The mystery is a pretty good one on the most part, it's fun and engaging, but those with very eagle eyes will notice how the cheating is done early on, if one watches the episode without noticing the obviousness of it by three quarters in you've done well. Personally do not comment on goofs, seeing as it usually strikes me as nit-picking, but it's hard not to here. Don't mind that "Mr Monk and the Game Show" has to be one of the episodes with the highest number of goofs in 'Monk', less than forgiving is that a few of them are sloppy lapses in facts, especially with the whole mechanics of the murder and, especially with the whole business with the buzzer, anybody who has watched at least one episode of any game show will see how little the writers seem to know about how game shows work.

However, despite these problems there are a lot of good things. One of the best things about 'Monk' has always been the acting of Tony Shalhoub in the title role. It was essential for him to work and be the glue of the show, and Shalhoub not only is that but also at his very best he IS the show. Have always loved the balance of the humour, which is often hilarious, and pathos, which is sincere and touching. It is remarkable here that right from the first episode to when the show ended that one likes him straight away, even with his quirks and deficiencies that could easily have been overplayed, and also that he is better developed than most titular characters of other shows at this particular stage. Who can't help love Monk's brilliant mind too?

One does miss Sharona, Disher and Stottlemeyer, with only Sharona's absence being explained, but the supporting cast is memorable. Rosemary Forsyth is warm and charming, especially in her pep up speech and John Michael Higgins impresses in an atypical role as a smug, confident (perhaps even arrogant) and pretty and appropriately odious character. Best of all is Bob Gunton, who matches Forsyth in warmth and charm but also brings affecting sincerity which helps make his scenes with Shalhoub both entertaining and especially poignant.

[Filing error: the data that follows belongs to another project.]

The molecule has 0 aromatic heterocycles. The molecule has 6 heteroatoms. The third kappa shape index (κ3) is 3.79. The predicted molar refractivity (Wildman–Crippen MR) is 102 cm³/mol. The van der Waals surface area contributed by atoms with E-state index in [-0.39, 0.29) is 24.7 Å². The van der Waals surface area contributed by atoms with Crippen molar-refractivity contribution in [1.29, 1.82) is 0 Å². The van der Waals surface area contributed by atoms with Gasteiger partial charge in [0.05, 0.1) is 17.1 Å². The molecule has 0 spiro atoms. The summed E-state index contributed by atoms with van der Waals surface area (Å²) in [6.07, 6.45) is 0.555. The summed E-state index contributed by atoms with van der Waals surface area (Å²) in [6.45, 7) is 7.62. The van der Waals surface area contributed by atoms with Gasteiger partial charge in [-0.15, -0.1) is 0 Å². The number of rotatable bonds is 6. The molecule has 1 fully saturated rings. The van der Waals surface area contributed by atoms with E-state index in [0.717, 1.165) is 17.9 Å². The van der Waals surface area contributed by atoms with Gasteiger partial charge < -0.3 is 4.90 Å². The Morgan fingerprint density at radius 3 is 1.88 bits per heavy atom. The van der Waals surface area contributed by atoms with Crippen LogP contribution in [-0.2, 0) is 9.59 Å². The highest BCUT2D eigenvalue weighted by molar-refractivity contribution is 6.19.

It's not just the cast or story though. Another star is the writing, which is also essential to whether the show would be successful or not and succeed it does here. The mix of hilarious wry humour, lovable quirkiness and tender easy-to-relate-to drama is delicately done. The quirks are sympathetically done and never exploited or overdone. Absolutely loved Monk's hilarious over the phone rant about Kevin, one can completely understand how he's feeling here.

Despite its imperfections, the story is engaging and fun to watch unfold. It is particularly notable for seeing what life when Trudy was alive was like and for a very cleverly staged and written denouement that is very different to usual too.

Visually, the episode is shot in a slick and stylish way, and the music is both understated and quirky. While there is a preference for the theme music for Season 1, Randy Newman's "It's a Jungle Out There" has grown on me overtime, found it annoying at first but appreciate its meaning and what it's trying to say much more now.

In conclusion, good episode but not a great one. Season 3 and the show in general have done better. 7/10 Bethany Cox